The construction of a BUKLOGAN is based on the metaphysics of the number eight (8), regarded by Subanens as the most significant number to convey stability, security and strength. The different parts of the entire structural set up are also systematically arranged in octaves.
The ideal Buklogan has eight main posts made of hard round timber and has an eight-feet equidistance in between posts, covering a total ground area of 256 square feet. With the height of 16 feet, the flooring lattice support is made up of 32 pliable round sticks with eight pieces laid equidistant in between posts. This year's grand Buklog Festival in Mandih was made possible through the support of the Provincial Government under Governor Rolando E. Yebes.
Every Subanen (and even non-Subanen for that matter) can only wish for a sustainability of this significant religious-cultural tradition in the future.
Provincial Accountant Bai Marivic Carpitanos, who is also the president of the Subanen Federated Clan expressed the significance of the Buklog Festival as a big boost to all Subanon communities. For Bai Marivic, it is an upliftment of the rich Subanen culture and tradition being threatened by culturally biased modernization and an equally lack of educational mechanism towards a positive socio-cultural awareness.

The First Discovery of "Luthang Gapuyan" ( Fire Piston ) and its history over 1500 years ago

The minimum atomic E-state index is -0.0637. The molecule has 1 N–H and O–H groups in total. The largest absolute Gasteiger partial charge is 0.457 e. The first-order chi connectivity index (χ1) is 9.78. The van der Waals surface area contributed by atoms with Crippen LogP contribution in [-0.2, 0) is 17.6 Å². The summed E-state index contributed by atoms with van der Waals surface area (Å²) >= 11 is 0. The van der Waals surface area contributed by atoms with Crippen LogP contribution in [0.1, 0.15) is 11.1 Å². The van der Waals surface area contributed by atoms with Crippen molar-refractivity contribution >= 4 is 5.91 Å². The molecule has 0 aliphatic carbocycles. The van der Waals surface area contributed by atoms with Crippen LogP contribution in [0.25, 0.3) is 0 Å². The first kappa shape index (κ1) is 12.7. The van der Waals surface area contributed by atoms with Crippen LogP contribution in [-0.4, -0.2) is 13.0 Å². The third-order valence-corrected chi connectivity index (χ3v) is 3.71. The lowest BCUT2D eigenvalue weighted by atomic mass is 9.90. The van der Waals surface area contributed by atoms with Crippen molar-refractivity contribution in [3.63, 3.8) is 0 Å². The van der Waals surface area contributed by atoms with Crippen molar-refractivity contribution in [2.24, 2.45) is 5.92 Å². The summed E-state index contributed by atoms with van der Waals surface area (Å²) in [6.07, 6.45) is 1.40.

Fire Piston luthang gapuyan

Anlangan 17 years old boy accidentally invented the first "Fire Piston" locally named “Luthang Gapuyan” over 1500 years ago

The history of the “luthang gapuyan” or fire piston was not known by many but used by thousands. 

The discovery of luthang gapuyan or fire piston and significant invention in the world history was purely accidental.

Fire piston was accidentally discovered and invented in Semboangan Island in '"Dipag" to be particular  now Dipolog City in the modern Zamboanga del Norte, island of Mindanao, the Philippines over 1,500 years ago by a Subanen tribe teenager named “Anlangan” according to the generation to generation story.

Anlangan a 17 year old Subanen boy was described as curious, funny and playful boy who was fun of making a bamboo toy magazine and accidentally discovered a fire created from his invention when making a hardwood as replacement of a bamboo materials. According to a tale passed from generations to generation, it was one afternoon when Anlangan was given tasked by his parents to burn the portion of the mountain for their new kaingin (slashed and burn) in preparation of the coming Panuig or planting season. Anlangan was on his way when the rain suddenly fall so he returned home and decided to just stay under their house playing his “luthang” or bamboo magazine with his younger brother while waiting for the rain to stop. His bamboo magazine's barrel  exploded was broken so he became curious of making another 1 out of the hard wood to prevent from breaking. 

He was using a hard wood in making a barrel for his planned wooden toy magazine and bored it to form a barrel. Before the hole reached to the other end, he was using another hard wooden stick in polishing the inner part of the hole. While polishing the inner hole using the other hardwood, he just realized after pushing in then pushing out, a smoke came out and formed a fire. 

So instead of making luthang, out of the hard wood he then carved the wood into smaller toy and tied it with a rope made of abaca then wore it and informed his father about his invention then his family was the first creation in the world who used the luthang gapuyan or fire piston for their kaingin or slash and burn farming.